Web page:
Most people dread taking medications because they don’t understand how the medication works, or because they are expensive and time-consuming. Therefore, many will try to swing their doctor to avoid giving them meds or give them a “generic” to reduce costs. However, when it comes to the fertility meds, many are only available in the Brand name (meaning no generic exist) and are extremely expensive. If until now you have been TTC without fertility meds and have now been introduced to the overwhelming world of fertility drugs, don’t despair! In this article, I will try to demystify the many fertility drugs and will give you hints on how to save money on them.
Oral Fertility Meds (aka the first line of treatment)
The fertility pills such as Clomid (Clomiphene) and Femara (Letrozole) help the pituitary gland improve the stimulation of developing follicles (eggs) in the ovaries. They work by blocking estrogen receptors in the hypothalamus, which in turns releases higher amounts of GnRH into the anterior pituitary, telling it to release higher levels of FSH and LH. Thus the ovaries are “forced” to increase follicle development and estrogen. The increasing levels of circulating estrogen as sensed by the hypothalamus, which then sends an LH surge producing ovulation. The side effects can range from headaches, mood swings, ovarian cysts to weight gain. They also increase your chances of twins. Clomid has been known for causing thinning of the uterine lining, which can potentially impact implantation rates or causes miscarriages.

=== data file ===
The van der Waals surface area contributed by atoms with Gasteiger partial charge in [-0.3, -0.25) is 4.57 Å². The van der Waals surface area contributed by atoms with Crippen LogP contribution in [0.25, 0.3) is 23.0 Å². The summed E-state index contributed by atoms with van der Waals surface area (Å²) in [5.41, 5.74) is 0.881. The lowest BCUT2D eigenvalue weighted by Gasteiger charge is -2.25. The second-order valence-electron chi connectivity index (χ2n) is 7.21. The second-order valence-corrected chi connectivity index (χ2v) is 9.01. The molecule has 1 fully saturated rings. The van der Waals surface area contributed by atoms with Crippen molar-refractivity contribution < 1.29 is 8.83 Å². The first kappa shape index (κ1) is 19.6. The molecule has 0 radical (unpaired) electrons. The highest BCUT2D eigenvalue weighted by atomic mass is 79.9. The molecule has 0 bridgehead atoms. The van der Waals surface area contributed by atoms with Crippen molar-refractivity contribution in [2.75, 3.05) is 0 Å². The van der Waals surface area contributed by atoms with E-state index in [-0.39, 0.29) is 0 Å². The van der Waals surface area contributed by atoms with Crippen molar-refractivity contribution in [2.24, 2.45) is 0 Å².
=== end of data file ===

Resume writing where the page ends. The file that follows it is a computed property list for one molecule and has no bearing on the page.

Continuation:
Injectable medications are the second line of fertility treatment, usually used after several cycles with CC failed. Injectable medications can be subdivided into several categories.
GnRH Agonist (Lupron, Buserelin, Nafarelin, Synarel):
This medication mimics the structure of GnRH molecule in the hypothalamus, thus is able to bind to the GnRH receptor and elicit the response of the anterior pituitary to release FSH and LH during the first 4-6 days. Thus, the blood levels of LH and FSH which are initially raised with the initiation of GnRHa therapy are sustained well above normal for 4-6 days, producing a “flare effect” (a 10x increase in LH). However, it sorts of gets stuck and ultimately blocks the receptor from further activity and inhibits the action of this hormone in the brain. This is referred to as “pituitary down-regulation”. At this point, the pituitary gland becomes depleted of FSH and LH. However, after taking it for 10-20 days, it produces a hypogonadal effect, thus drastically reducing FSH and LH. The administration of subcutaneous GnRHa is rarely associated with significant side effects. Some women experience temporary fluctuations in mood, hot flashes, nausea. It is given subcutaneously.
GnRH Antagonist (Ganirelix, Cetrotide, Cetrorelix, Orgalutron):